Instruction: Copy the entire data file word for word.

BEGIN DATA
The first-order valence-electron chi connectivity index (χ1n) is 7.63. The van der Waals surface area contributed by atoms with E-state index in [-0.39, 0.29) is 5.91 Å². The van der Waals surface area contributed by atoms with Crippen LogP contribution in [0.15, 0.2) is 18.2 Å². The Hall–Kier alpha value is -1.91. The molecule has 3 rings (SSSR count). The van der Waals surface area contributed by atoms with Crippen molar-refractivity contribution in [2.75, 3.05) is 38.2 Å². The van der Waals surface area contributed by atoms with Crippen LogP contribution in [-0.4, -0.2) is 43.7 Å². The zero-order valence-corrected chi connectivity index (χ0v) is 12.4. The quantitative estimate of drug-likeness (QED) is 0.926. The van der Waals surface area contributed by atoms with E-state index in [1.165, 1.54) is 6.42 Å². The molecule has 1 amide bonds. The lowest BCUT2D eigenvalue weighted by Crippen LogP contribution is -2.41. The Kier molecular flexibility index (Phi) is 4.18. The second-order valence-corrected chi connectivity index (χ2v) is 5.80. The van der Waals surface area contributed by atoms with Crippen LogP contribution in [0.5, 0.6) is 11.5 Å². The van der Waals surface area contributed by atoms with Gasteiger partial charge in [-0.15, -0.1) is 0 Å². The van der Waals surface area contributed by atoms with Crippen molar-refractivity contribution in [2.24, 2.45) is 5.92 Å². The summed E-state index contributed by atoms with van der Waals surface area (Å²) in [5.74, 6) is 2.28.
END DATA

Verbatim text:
The first-order valence-electron chi connectivity index (χ1n) is 7.63. The van der Waals surface area contributed by atoms with E-state index in [-0.39, 0.29) is 5.91 Å². The van der Waals surface area contributed by atoms with Crippen LogP contribution in [0.15, 0.2) is 18.2 Å². The Hall–Kier alpha value is -1.91. The molecule has 3 rings (SSSR count). The van der Waals surface area contributed by atoms with Crippen molar-refractivity contribution in [2.75, 3.05) is 38.2 Å². The van der Waals surface area contributed by atoms with Crippen LogP contribution in [-0.4, -0.2) is 43.7 Å². The zero-order valence-corrected chi connectivity index (χ0v) is 12.4. The quantitative estimate of drug-likeness (QED) is 0.926. The van der Waals surface area contributed by atoms with E-state index in [1.165, 1.54) is 6.42 Å². The molecule has 1 amide bonds. The lowest BCUT2D eigenvalue weighted by Crippen LogP contribution is -2.41. The Kier molecular flexibility index (Phi) is 4.18. The second-order valence-corrected chi connectivity index (χ2v) is 5.80. The van der Waals surface area contributed by atoms with Crippen LogP contribution in [0.5, 0.6) is 11.5 Å². The van der Waals surface area contributed by atoms with Gasteiger partial charge in [-0.15, -0.1) is 0 Å². The van der Waals surface area contributed by atoms with Crippen molar-refractivity contribution in [2.24, 2.45) is 5.92 Å². The summed E-state index contributed by atoms with van der Waals surface area (Å²) in [5.74, 6) is 2.28.